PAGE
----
Now things really get cooking.
The Buffalo Sabres are approaching the final quarter of the season with games rolling off the schedule, the March 4 NHL trade deadline coming fast and the playoff race tightening. This is where the season gets interesting because, let's be honest, it already feels like the postseason.
The Sabres are in an unsettling position given their place in the Eastern Conference and the unrestricted free agents on the roster. Certainly, they'll be shooting for the playoffs with the future in mind, which makes for a tricky situation to be sure. Do they buy for now, sell for later or ride their current roster into the unknown?
Heck, when you see the Sabres play the way they did in a 3-0 loss to Carolina, you're convinced they should trade their UFAs ASAP. But when they bounce back the way they did against Toronto, you're wondering if they could use a rental. Looking for a nice, juicy headache? Try predicting the playoff races.
Let's say the top four spots are secure with the Bruins and Capitals cruising along in their divisions, the Devils safe in the Atlantic and the Flyers looking to take advantage of a current stretch of nine of 12 games at home. It leaves the Sabres, currently tied for sixth, among six teams fighting for the final four spots.
It's even tighter in the West, where the bottom 11 teams were separated by nine points entering Saturday, but here's a look at the East, in order of position:
*Canadiens: It says plenty about their mental state when management decides that All-Star MVP Alex Kovalev was better off staying home for a couple games to get his head right. They were 3-11-1 in a 15-game stretch before Saturday's 5-3 win over Ottawa. Good news: Seven of their final 11 games are against teams currently outside the playoffs. The bad: They've already crumbled under pressure that will only get more intense.
*Panthers: They have a 9-4 record after the All-Star break. Please, stop dreaming about Jay Bouwmeester. Buffalo would be the last place they would trade him. Good news: Balanced scoring from a team lacking stars. Bad news: Could turn into sellers if five-game roadie just before the deadline turns into a disaster.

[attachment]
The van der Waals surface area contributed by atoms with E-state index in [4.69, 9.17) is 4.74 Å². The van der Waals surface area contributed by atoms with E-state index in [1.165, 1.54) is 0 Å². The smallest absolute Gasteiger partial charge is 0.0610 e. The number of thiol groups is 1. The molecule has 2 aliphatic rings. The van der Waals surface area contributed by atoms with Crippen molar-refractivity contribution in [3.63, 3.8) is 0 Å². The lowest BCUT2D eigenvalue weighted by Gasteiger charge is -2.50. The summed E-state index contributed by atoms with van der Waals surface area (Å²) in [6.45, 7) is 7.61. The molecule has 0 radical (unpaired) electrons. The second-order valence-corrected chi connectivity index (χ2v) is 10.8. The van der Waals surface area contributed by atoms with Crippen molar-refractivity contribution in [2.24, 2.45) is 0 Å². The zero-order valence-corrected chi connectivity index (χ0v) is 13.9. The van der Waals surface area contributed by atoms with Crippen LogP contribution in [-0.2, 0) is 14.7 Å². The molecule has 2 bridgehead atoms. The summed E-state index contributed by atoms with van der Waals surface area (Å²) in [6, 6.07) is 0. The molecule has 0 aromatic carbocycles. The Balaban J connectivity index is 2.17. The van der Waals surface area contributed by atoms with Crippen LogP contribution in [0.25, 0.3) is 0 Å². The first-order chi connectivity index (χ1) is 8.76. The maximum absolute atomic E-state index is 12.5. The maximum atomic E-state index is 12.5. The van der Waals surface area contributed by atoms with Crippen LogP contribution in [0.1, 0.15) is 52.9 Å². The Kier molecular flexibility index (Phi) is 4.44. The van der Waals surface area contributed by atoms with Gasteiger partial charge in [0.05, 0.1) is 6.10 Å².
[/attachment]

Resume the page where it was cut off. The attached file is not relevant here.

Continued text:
*Sabres: Any excitement about their sudden climb up the standings should be tempered by the fact that they are 10-8-1 in games after Jan. 10. Playoff team? Yes. Cup contender? No. Good news: Ryan Miller was playing well enough to carry them into the postseason. Bad news: Thomas Vanek could be gone for another month, and the timetable for Miller's return is uncertain as well.
*Rangers: They are in a 2-7-2 free fall, and one victory was over the lowly Islanders last week in a win that was hardly convincing. If their top guns keep firing blanks, they're in trouble. Good news: They can't play much worse. Bad news: Their final seven games are against Pittsburgh, New Jersey, Carolina, Boston, Montreal and Philadelphia twice.
*Hurricanes: You think the Sabres are unpredictable? The 'Canes take turns between terrific and terrible for weeks at a time. The coaching change had virtually no effect. Good news: Eight of their final 11 games are at home. Bad news: Rod Brind'Amour has not scored in 23 games.
*Penguins: They've been trying to climb back into the race almost all season, and they're better than the standings suggest with Sergei Gonchar back. They could steal the eighth spot and should not be overlooked. Good news: They play eight straight games at home starting March 14. Bad news: They play four of their final five on the road.
Change of plans?
The Stars' strategy going into the trade deadline could change significantly now that Brad Richards is sidelined for six to eight weeks with a broken wrist. They figured to be shoppers going into the deadline, but it looks like they'll make only a few minor moves unless they can snag a top defenseman.
Richards helped keep the Stars together and get back into the playoff race after they lost Brenden Morrow and Sergei Zubov, two key players, and dumped problem child Sean Avery. They're still on the hook for Avery's salary (half if the Rangers take him), and they also had to pay the players who replaced him.
The injuries give the Stars cap relief, but it doesn't mean they're going to spend. They're intent on adhering to their internal budget, knowing they're not likely to get into contention for the Cup. If they can get into the playoffs, however, Richards is expected to return with Morrow possibly joining him.